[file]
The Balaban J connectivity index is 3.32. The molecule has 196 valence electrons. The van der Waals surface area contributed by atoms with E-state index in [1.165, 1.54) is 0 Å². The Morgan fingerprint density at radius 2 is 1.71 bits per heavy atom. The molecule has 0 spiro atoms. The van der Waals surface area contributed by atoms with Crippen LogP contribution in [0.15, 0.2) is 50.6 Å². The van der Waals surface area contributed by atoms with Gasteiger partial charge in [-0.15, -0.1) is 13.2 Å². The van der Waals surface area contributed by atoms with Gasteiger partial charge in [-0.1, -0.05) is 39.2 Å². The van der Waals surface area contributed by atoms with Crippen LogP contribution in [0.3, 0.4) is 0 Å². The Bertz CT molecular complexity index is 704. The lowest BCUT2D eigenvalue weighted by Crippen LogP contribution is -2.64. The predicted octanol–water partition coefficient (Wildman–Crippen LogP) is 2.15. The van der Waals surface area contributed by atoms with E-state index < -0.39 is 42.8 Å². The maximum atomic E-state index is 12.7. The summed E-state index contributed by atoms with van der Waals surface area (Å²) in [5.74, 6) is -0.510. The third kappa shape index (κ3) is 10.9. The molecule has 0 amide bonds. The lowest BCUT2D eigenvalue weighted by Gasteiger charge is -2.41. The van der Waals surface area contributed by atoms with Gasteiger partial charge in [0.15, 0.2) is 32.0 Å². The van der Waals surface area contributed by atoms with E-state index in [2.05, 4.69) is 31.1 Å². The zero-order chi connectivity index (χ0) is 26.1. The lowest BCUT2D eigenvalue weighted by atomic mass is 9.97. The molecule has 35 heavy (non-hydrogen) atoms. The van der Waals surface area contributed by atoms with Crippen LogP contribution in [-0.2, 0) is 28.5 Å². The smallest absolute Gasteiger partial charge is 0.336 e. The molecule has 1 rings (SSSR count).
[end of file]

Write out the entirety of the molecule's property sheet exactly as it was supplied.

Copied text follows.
The Balaban J connectivity index is 3.32. The molecule has 196 valence electrons. The van der Waals surface area contributed by atoms with E-state index in [1.165, 1.54) is 0 Å². The Morgan fingerprint density at radius 2 is 1.71 bits per heavy atom. The molecule has 0 spiro atoms. The van der Waals surface area contributed by atoms with Crippen LogP contribution in [0.15, 0.2) is 50.6 Å². The van der Waals surface area contributed by atoms with Gasteiger partial charge in [-0.15, -0.1) is 13.2 Å². The van der Waals surface area contributed by atoms with Gasteiger partial charge in [-0.1, -0.05) is 39.2 Å². The van der Waals surface area contributed by atoms with Crippen LogP contribution in [0.3, 0.4) is 0 Å². The Bertz CT molecular complexity index is 704. The lowest BCUT2D eigenvalue weighted by Crippen LogP contribution is -2.64. The predicted octanol–water partition coefficient (Wildman–Crippen LogP) is 2.15. The van der Waals surface area contributed by atoms with E-state index < -0.39 is 42.8 Å². The maximum atomic E-state index is 12.7. The summed E-state index contributed by atoms with van der Waals surface area (Å²) in [5.74, 6) is -0.510. The third kappa shape index (κ3) is 10.9. The molecule has 0 amide bonds. The lowest BCUT2D eigenvalue weighted by Gasteiger charge is -2.41. The van der Waals surface area contributed by atoms with Gasteiger partial charge in [0.15, 0.2) is 32.0 Å². The van der Waals surface area contributed by atoms with E-state index in [2.05, 4.69) is 31.1 Å². The zero-order chi connectivity index (χ0) is 26.1. The lowest BCUT2D eigenvalue weighted by atomic mass is 9.97. The molecule has 35 heavy (non-hydrogen) atoms. The van der Waals surface area contributed by atoms with Crippen LogP contribution in [-0.2, 0) is 28.5 Å². The smallest absolute Gasteiger partial charge is 0.336 e. The molecule has 1 rings (SSSR count).